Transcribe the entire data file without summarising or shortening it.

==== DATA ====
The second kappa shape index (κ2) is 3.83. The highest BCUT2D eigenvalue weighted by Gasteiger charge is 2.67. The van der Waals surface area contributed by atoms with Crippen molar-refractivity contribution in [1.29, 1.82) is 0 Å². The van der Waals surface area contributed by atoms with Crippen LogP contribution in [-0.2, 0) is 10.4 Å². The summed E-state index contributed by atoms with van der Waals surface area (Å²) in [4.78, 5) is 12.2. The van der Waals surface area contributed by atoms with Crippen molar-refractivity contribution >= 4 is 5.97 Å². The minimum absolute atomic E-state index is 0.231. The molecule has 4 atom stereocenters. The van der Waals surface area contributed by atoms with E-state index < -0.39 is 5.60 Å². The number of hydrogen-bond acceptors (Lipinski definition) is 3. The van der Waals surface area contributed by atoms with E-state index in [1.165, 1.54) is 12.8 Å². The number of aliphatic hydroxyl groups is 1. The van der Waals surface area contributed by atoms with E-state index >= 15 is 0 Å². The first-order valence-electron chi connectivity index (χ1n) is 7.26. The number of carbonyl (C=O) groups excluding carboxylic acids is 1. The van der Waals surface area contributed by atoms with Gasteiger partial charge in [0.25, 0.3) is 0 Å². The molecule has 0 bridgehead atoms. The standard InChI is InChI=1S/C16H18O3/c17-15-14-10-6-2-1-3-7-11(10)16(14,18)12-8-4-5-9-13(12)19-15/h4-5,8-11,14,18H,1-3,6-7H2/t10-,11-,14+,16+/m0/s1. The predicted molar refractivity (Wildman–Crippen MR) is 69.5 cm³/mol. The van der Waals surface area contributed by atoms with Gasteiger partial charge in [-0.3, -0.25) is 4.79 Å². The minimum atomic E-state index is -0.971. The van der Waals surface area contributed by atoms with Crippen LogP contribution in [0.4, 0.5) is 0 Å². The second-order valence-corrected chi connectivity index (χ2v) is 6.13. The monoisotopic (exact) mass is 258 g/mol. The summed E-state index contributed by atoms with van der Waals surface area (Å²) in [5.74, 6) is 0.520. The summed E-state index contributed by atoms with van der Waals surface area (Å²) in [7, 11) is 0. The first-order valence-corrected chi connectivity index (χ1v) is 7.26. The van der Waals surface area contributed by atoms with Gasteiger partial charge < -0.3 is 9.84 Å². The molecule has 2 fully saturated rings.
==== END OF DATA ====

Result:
The second kappa shape index (κ2) is 3.83. The highest BCUT2D eigenvalue weighted by Gasteiger charge is 2.67. The van der Waals surface area contributed by atoms with Crippen molar-refractivity contribution in [1.29, 1.82) is 0 Å². The van der Waals surface area contributed by atoms with Crippen LogP contribution in [-0.2, 0) is 10.4 Å². The summed E-state index contributed by atoms with van der Waals surface area (Å²) in [4.78, 5) is 12.2. The van der Waals surface area contributed by atoms with Crippen molar-refractivity contribution >= 4 is 5.97 Å². The minimum absolute atomic E-state index is 0.231. The molecule has 4 atom stereocenters. The van der Waals surface area contributed by atoms with E-state index < -0.39 is 5.60 Å². The number of hydrogen-bond acceptors (Lipinski definition) is 3. The van der Waals surface area contributed by atoms with E-state index in [1.165, 1.54) is 12.8 Å². The number of aliphatic hydroxyl groups is 1. The van der Waals surface area contributed by atoms with E-state index >= 15 is 0 Å². The first-order valence-electron chi connectivity index (χ1n) is 7.26. The number of carbonyl (C=O) groups excluding carboxylic acids is 1. The van der Waals surface area contributed by atoms with Gasteiger partial charge in [0.25, 0.3) is 0 Å². The molecule has 0 bridgehead atoms. The standard InChI is InChI=1S/C16H18O3/c17-15-14-10-6-2-1-3-7-11(10)16(14,18)12-8-4-5-9-13(12)19-15/h4-5,8-11,14,18H,1-3,6-7H2/t10-,11-,14+,16+/m0/s1. The predicted molar refractivity (Wildman–Crippen MR) is 69.5 cm³/mol. The van der Waals surface area contributed by atoms with Gasteiger partial charge in [-0.3, -0.25) is 4.79 Å². The minimum atomic E-state index is -0.971. The van der Waals surface area contributed by atoms with Crippen LogP contribution in [0.4, 0.5) is 0 Å². The second-order valence-corrected chi connectivity index (χ2v) is 6.13. The monoisotopic (exact) mass is 258 g/mol. The summed E-state index contributed by atoms with van der Waals surface area (Å²) in [5.74, 6) is 0.520. The summed E-state index contributed by atoms with van der Waals surface area (Å²) in [7, 11) is 0. The first-order valence-corrected chi connectivity index (χ1v) is 7.26. The van der Waals surface area contributed by atoms with Gasteiger partial charge < -0.3 is 9.84 Å². The molecule has 2 fully saturated rings.